Jennifer Nunes: Yes. His vision loss also impacts his processing speed because listening to something and scanning the room at the same time takes more energy. Before he wouldn’t say anything but now we’re helping him advocate for himself. If someone asks him a question and he has trouble word-finding he may say ‘I’m thinking,’ or ‘Give me a minute.’
BLOOM: You went through repeated traumas. What period was most challenging as a mom?
Jennifer Nunes: There were different periods of time that were extremely challenging, but in different ways. The stroke was a shock. There was no warning. That was horrific and terrifying.
The seizures started without warning, but it wasn’t as abrupt as they didn’t impact his functioning immediately. They grew worse over time. It was a different kind of hard because we went in with our eyes open. I could research and find out about the hemispherectomy surgery, and I knew Bloorview from our first stay. The difficulty was we were exhausted. What scared me later on was what if this surgery doesn’t work to stop the seizures? What if it isn’t effective? Making that decision was really hard.
BLOOM: What strategies helped you cope with such extreme situations?
Jennifer Nunes: The biggest thing I learned from my son’s stroke and hemispherectomy was I needed to let stuff go. I was a very Type A person and I liked to do things myself. If I asked for help I thought it meant I can’t do it. I had to change that mindset, which was so detrimental to my own wellbeing. I had to allow myself to accept help from others. If someone said ‘Can I do your laundry?’ or ”Can I bring dinner?’ I had to say ‘Yes,’ because I was so tired and scared and all of my energy was focused on my child. If you have help, accept it.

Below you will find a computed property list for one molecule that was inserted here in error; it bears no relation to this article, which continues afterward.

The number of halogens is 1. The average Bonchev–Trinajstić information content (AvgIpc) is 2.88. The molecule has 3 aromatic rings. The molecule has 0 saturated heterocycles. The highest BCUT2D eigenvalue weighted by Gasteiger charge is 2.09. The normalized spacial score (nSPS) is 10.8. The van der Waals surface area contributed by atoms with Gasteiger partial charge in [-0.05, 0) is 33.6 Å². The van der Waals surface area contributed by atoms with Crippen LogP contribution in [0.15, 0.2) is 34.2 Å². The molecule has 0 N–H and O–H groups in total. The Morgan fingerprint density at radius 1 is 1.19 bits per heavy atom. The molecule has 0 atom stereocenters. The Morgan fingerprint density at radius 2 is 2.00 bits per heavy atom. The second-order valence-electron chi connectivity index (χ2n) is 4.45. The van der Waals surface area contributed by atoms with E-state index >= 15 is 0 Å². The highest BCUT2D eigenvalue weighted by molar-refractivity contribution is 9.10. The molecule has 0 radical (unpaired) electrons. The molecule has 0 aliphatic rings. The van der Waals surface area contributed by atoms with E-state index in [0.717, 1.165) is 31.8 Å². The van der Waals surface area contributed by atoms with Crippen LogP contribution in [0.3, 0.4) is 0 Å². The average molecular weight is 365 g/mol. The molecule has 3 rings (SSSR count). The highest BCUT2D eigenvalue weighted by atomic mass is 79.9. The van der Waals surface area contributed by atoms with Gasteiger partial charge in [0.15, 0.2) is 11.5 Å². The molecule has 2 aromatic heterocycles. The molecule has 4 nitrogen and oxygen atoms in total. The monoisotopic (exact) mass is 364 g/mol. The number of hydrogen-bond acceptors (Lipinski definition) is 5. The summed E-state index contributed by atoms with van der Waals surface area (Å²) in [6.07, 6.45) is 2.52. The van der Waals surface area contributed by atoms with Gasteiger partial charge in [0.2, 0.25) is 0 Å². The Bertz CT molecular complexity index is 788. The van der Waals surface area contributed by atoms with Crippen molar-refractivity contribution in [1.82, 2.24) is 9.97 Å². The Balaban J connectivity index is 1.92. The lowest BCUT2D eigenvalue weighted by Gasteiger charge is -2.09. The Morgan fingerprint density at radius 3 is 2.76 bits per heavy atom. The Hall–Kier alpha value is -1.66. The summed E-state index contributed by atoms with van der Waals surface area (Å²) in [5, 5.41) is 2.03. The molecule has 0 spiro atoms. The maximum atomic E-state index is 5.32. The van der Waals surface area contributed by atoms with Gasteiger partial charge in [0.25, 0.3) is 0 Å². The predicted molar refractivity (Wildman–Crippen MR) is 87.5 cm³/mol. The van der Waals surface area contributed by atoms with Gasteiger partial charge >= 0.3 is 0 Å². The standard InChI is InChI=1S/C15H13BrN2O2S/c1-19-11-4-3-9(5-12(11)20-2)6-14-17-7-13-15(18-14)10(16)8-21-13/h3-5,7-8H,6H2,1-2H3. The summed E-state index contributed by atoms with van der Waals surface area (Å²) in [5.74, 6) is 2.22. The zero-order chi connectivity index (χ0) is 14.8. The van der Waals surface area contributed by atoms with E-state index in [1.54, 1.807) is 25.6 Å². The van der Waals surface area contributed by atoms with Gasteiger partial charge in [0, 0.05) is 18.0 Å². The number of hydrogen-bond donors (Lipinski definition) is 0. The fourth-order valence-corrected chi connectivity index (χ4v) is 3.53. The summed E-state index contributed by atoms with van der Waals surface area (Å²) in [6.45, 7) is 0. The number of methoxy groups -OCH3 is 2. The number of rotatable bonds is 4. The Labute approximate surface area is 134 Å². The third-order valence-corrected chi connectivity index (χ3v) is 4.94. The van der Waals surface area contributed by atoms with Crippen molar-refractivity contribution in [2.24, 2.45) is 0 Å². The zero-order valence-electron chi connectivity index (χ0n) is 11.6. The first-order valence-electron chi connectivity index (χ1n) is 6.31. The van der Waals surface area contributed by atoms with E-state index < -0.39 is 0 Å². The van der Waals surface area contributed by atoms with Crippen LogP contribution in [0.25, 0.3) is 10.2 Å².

The other thing that was really helpful was I didn’t waste any time in getting connected with the online parent community. The downfall of that is that you hear everyone’s stories, and sometimes there isn’t a happy ending. But there’s a benefit to knowing we’re not alone. I found Facebook groups for hemiplegia and stroke and pediatric epilepsy and even for the specific surgery Dominic had. Knowing we exist and we’ve found each other gives a sense of camaraderie.
BLOOM: Did you learn practical things you couldn’t learn from a professional?
Jennifer Nunes: Yes. Someone would say ‘I’m noticing shoes that work well with an AFO and this is where you can get them.’ Or people would talk about advocacy and navigating education. That’s been my biggest hurdle.
A lot of parents like myself struggle with being confrontational because we don’t want our child to be ostracized. I feel like I’m at battle every time I ask for something for my kid that any neurotypical kid doesn’t need. Staff see his wrist brace and AFO but what they don’t see are the vision loss and his processing speed.
BLOOM: You wrote that it’s important for parents to acknowledge their emotions during a medical crisis. Is it a matter of saying ‘I feel angry?’ or ‘I feel helpless?’